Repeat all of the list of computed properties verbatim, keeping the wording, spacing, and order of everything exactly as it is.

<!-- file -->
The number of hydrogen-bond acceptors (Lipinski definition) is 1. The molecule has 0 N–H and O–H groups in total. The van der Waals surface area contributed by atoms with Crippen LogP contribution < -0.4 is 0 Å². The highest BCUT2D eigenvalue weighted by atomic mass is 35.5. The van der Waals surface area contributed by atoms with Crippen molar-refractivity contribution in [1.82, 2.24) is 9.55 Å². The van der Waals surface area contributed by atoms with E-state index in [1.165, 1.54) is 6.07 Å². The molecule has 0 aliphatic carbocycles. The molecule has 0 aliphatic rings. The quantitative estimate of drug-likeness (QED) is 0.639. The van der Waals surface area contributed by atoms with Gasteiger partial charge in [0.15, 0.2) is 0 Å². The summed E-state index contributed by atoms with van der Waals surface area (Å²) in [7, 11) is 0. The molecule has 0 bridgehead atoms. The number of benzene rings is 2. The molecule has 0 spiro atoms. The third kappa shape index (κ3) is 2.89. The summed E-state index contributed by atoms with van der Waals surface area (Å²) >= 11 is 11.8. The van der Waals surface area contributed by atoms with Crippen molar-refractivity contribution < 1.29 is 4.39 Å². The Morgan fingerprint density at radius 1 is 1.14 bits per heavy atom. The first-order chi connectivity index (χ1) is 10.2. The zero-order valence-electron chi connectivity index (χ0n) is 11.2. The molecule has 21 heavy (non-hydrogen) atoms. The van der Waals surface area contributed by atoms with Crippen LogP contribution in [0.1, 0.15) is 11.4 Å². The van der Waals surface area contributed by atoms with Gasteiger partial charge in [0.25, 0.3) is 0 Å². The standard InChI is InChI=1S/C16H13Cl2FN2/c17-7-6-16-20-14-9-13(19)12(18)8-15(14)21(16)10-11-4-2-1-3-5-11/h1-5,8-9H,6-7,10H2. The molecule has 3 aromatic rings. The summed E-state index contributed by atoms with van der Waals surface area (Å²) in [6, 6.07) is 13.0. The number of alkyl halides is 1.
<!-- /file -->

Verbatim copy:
The number of hydrogen-bond acceptors (Lipinski definition) is 1. The molecule has 0 N–H and O–H groups in total. The van der Waals surface area contributed by atoms with Crippen LogP contribution < -0.4 is 0 Å². The highest BCUT2D eigenvalue weighted by atomic mass is 35.5. The van der Waals surface area contributed by atoms with Crippen molar-refractivity contribution in [1.82, 2.24) is 9.55 Å². The van der Waals surface area contributed by atoms with E-state index in [1.165, 1.54) is 6.07 Å². The molecule has 0 aliphatic carbocycles. The molecule has 0 aliphatic rings. The quantitative estimate of drug-likeness (QED) is 0.639. The van der Waals surface area contributed by atoms with Gasteiger partial charge in [0.15, 0.2) is 0 Å². The summed E-state index contributed by atoms with van der Waals surface area (Å²) in [7, 11) is 0. The molecule has 0 bridgehead atoms. The number of benzene rings is 2. The molecule has 0 spiro atoms. The third kappa shape index (κ3) is 2.89. The summed E-state index contributed by atoms with van der Waals surface area (Å²) >= 11 is 11.8. The van der Waals surface area contributed by atoms with Crippen molar-refractivity contribution < 1.29 is 4.39 Å². The Morgan fingerprint density at radius 1 is 1.14 bits per heavy atom. The first-order chi connectivity index (χ1) is 10.2. The zero-order valence-electron chi connectivity index (χ0n) is 11.2. The molecule has 21 heavy (non-hydrogen) atoms. The van der Waals surface area contributed by atoms with Crippen LogP contribution in [0.1, 0.15) is 11.4 Å². The van der Waals surface area contributed by atoms with Gasteiger partial charge in [0.25, 0.3) is 0 Å². The standard InChI is InChI=1S/C16H13Cl2FN2/c17-7-6-16-20-14-9-13(19)12(18)8-15(14)21(16)10-11-4-2-1-3-5-11/h1-5,8-9H,6-7,10H2. The molecule has 3 aromatic rings. The summed E-state index contributed by atoms with van der Waals surface area (Å²) in [6, 6.07) is 13.0. The number of alkyl halides is 1.